The NGA warns about the possible dangers of loot boxes, such as the risk of addiction and large financial expenses. Especially in the case of minors, there is a risk that they may have difficulty in understanding the consequences of such games. Whether social games and loot boxes are games of chance where a permit from the Gaming Authority is needed is a complex question which requires research.
The Betting and Gaming act
The bill on Remote Gambling, which is currently pending in the Senate, proposes measures to counteract the interplay between gaming and games of chance and possible deception as a result. The license holder may only offer other services and goods in addition to remote games of chance, insofar as that offer is strictly separate from the offer of licensed games of chance. Only video games that meet the definition of games of chance are regulated by the Betting and Gaming Act (Wok). Video games that are not included here are also not covered by the general prohibition of offering games of chance without a gaming license.
The short summary of our report is the following:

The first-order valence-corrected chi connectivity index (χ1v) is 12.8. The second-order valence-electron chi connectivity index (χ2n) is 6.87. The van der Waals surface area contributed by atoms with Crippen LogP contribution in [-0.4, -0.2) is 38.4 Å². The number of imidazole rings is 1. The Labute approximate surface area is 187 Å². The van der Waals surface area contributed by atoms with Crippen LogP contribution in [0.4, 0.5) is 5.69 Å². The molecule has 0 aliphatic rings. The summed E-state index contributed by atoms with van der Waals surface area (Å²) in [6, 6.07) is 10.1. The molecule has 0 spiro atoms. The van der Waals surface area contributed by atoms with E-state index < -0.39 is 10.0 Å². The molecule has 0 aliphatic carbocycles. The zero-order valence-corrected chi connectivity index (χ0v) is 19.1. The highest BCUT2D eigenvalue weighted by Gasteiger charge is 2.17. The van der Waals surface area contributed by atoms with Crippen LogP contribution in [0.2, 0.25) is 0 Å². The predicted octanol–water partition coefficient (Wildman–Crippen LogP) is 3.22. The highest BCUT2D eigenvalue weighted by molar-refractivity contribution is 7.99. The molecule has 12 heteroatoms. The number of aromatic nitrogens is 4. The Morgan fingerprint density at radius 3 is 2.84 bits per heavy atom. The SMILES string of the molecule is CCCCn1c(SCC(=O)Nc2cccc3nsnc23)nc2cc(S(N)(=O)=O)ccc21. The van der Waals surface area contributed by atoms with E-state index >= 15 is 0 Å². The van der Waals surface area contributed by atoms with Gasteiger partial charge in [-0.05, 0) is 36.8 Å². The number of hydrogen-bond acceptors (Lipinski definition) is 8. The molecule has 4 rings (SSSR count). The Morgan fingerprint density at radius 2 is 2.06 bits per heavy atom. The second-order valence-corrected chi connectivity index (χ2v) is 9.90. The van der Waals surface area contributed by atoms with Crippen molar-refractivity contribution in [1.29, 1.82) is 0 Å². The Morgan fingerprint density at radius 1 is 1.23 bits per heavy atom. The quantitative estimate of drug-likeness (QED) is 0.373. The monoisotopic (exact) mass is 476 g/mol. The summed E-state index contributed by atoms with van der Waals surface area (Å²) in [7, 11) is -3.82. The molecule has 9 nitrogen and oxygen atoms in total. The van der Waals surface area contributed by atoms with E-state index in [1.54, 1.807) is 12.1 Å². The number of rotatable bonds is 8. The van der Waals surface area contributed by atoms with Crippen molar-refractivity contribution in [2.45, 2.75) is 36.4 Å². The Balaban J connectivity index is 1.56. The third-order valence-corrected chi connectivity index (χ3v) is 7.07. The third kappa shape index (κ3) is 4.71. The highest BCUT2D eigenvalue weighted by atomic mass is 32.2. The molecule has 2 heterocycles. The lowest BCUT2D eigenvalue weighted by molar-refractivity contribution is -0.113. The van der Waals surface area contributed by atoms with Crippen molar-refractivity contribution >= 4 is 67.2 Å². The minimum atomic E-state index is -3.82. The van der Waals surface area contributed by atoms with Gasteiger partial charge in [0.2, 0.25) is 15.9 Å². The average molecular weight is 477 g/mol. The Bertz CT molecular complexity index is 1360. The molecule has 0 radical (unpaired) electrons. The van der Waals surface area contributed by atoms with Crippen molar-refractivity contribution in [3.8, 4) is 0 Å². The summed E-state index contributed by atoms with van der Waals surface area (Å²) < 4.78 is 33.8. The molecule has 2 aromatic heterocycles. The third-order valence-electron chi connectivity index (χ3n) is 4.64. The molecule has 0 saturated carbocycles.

The Netherlands Gambling Authority has completed its study of loot boxes, also known as ‘crates’, ‘cases’ or ‘packs’. Loot boxes are a type of treasure chest that are built into a growing number of games. Loot boxes in games create a mixing of games of chance and games of skill. Although the outcome of games is determined by skill, the outcome of loot boxes is determined by chance. Players usually has to pay for a loot box. The prize that they can win with loot boxes may also have a monetary value. This fact gave rise to the question of whether loot boxes are permitted on the grounds of the Betting and Gaming Act (Wet op de kansspelen). The Netherlands Gambling Authority was also interested in whether addiction risks are associated with opening loot boxes.
Reason for the study
The Netherlands Gambling Authority studied loot boxes after concerns were raised by gamers, parents and addiction care.
Findings of the study
The study revealed that four of the ten loot boxes that were studied contravene the law. The reason is that the content of these loot boxes is determined by chance and that the prizes to be won can be traded outside of the game: the prizes have a market value. Offering these types of games of chance to Dutch consumers without a license is prohibited.
The analyses that are currently available indicate that all of the loot boxes that were studied could be addictive. Loot boxes are similar to gambling games such as slot machines and roulette in terms of design and mechanisms. There are, however, no indications of loot boxes being opened on a large scale by problem players and/or addicted players. Socially vulnerable groups, such as young people, are being encouraged to play games of chance.